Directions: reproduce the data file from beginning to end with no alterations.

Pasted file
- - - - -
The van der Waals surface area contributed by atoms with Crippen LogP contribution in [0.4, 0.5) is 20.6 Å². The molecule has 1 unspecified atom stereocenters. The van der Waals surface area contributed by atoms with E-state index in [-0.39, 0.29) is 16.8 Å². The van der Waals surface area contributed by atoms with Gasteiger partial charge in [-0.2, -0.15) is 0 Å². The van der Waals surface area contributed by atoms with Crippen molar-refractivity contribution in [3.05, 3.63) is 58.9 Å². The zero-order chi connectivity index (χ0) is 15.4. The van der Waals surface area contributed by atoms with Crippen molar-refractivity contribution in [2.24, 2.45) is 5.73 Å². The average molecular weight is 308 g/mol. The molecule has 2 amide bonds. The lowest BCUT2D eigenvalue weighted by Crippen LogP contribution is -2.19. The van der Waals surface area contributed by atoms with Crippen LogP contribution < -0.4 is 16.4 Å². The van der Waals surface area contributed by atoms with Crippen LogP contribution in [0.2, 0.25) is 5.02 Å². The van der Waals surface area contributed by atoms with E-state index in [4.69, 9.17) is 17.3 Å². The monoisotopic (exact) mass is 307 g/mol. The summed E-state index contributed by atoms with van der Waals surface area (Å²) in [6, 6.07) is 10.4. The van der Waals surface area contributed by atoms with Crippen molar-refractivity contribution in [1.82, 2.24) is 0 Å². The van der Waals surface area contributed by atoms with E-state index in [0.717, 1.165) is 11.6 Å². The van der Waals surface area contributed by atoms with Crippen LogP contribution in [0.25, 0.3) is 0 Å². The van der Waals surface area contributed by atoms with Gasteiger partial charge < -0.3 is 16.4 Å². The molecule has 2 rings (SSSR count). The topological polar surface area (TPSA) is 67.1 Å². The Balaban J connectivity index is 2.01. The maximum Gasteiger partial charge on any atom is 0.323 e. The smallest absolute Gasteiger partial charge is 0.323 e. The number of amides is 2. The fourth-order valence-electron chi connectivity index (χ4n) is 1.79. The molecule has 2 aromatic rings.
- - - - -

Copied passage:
The van der Waals surface area contributed by atoms with Crippen LogP contribution in [0.4, 0.5) is 20.6 Å². The molecule has 1 unspecified atom stereocenters. The van der Waals surface area contributed by atoms with E-state index in [-0.39, 0.29) is 16.8 Å². The van der Waals surface area contributed by atoms with Gasteiger partial charge in [-0.2, -0.15) is 0 Å². The van der Waals surface area contributed by atoms with Crippen molar-refractivity contribution in [3.05, 3.63) is 58.9 Å². The zero-order chi connectivity index (χ0) is 15.4. The van der Waals surface area contributed by atoms with Crippen molar-refractivity contribution in [2.24, 2.45) is 5.73 Å². The average molecular weight is 308 g/mol. The molecule has 2 amide bonds. The lowest BCUT2D eigenvalue weighted by Crippen LogP contribution is -2.19. The van der Waals surface area contributed by atoms with Crippen LogP contribution < -0.4 is 16.4 Å². The van der Waals surface area contributed by atoms with Crippen LogP contribution in [0.2, 0.25) is 5.02 Å². The van der Waals surface area contributed by atoms with E-state index in [4.69, 9.17) is 17.3 Å². The monoisotopic (exact) mass is 307 g/mol. The summed E-state index contributed by atoms with van der Waals surface area (Å²) in [6, 6.07) is 10.4. The van der Waals surface area contributed by atoms with Crippen molar-refractivity contribution in [1.82, 2.24) is 0 Å². The van der Waals surface area contributed by atoms with E-state index in [0.717, 1.165) is 11.6 Å². The van der Waals surface area contributed by atoms with Crippen LogP contribution in [0.25, 0.3) is 0 Å². The van der Waals surface area contributed by atoms with Gasteiger partial charge < -0.3 is 16.4 Å². The molecule has 2 rings (SSSR count). The topological polar surface area (TPSA) is 67.1 Å². The Balaban J connectivity index is 2.01. The maximum Gasteiger partial charge on any atom is 0.323 e. The smallest absolute Gasteiger partial charge is 0.323 e. The number of amides is 2. The fourth-order valence-electron chi connectivity index (χ4n) is 1.79. The molecule has 2 aromatic rings.